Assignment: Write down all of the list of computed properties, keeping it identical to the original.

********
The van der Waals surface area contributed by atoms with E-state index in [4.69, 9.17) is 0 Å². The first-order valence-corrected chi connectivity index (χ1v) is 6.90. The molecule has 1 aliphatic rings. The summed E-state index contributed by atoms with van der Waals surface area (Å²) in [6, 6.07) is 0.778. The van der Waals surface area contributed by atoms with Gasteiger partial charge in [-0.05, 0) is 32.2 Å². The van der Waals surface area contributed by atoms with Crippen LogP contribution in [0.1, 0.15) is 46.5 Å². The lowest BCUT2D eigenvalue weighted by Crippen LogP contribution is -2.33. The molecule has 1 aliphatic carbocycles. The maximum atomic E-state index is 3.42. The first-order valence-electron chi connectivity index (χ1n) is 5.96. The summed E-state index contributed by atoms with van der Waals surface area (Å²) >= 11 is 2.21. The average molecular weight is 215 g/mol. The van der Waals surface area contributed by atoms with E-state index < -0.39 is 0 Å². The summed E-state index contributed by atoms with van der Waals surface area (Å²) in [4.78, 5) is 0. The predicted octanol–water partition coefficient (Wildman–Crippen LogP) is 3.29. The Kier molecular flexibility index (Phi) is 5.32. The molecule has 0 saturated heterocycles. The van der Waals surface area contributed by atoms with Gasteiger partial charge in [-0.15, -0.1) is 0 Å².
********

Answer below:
The van der Waals surface area contributed by atoms with E-state index in [4.69, 9.17) is 0 Å². The first-order valence-corrected chi connectivity index (χ1v) is 6.90. The molecule has 1 aliphatic rings. The summed E-state index contributed by atoms with van der Waals surface area (Å²) in [6, 6.07) is 0.778. The van der Waals surface area contributed by atoms with Gasteiger partial charge in [-0.05, 0) is 32.2 Å². The van der Waals surface area contributed by atoms with Crippen LogP contribution in [0.1, 0.15) is 46.5 Å². The lowest BCUT2D eigenvalue weighted by Crippen LogP contribution is -2.33. The molecule has 1 aliphatic carbocycles. The maximum atomic E-state index is 3.42. The first-order valence-electron chi connectivity index (χ1n) is 5.96. The summed E-state index contributed by atoms with van der Waals surface area (Å²) >= 11 is 2.21. The average molecular weight is 215 g/mol. The van der Waals surface area contributed by atoms with E-state index < -0.39 is 0 Å². The summed E-state index contributed by atoms with van der Waals surface area (Å²) in [4.78, 5) is 0. The predicted octanol–water partition coefficient (Wildman–Crippen LogP) is 3.29. The Kier molecular flexibility index (Phi) is 5.32. The molecule has 0 saturated heterocycles. The van der Waals surface area contributed by atoms with Gasteiger partial charge in [-0.15, -0.1) is 0 Å².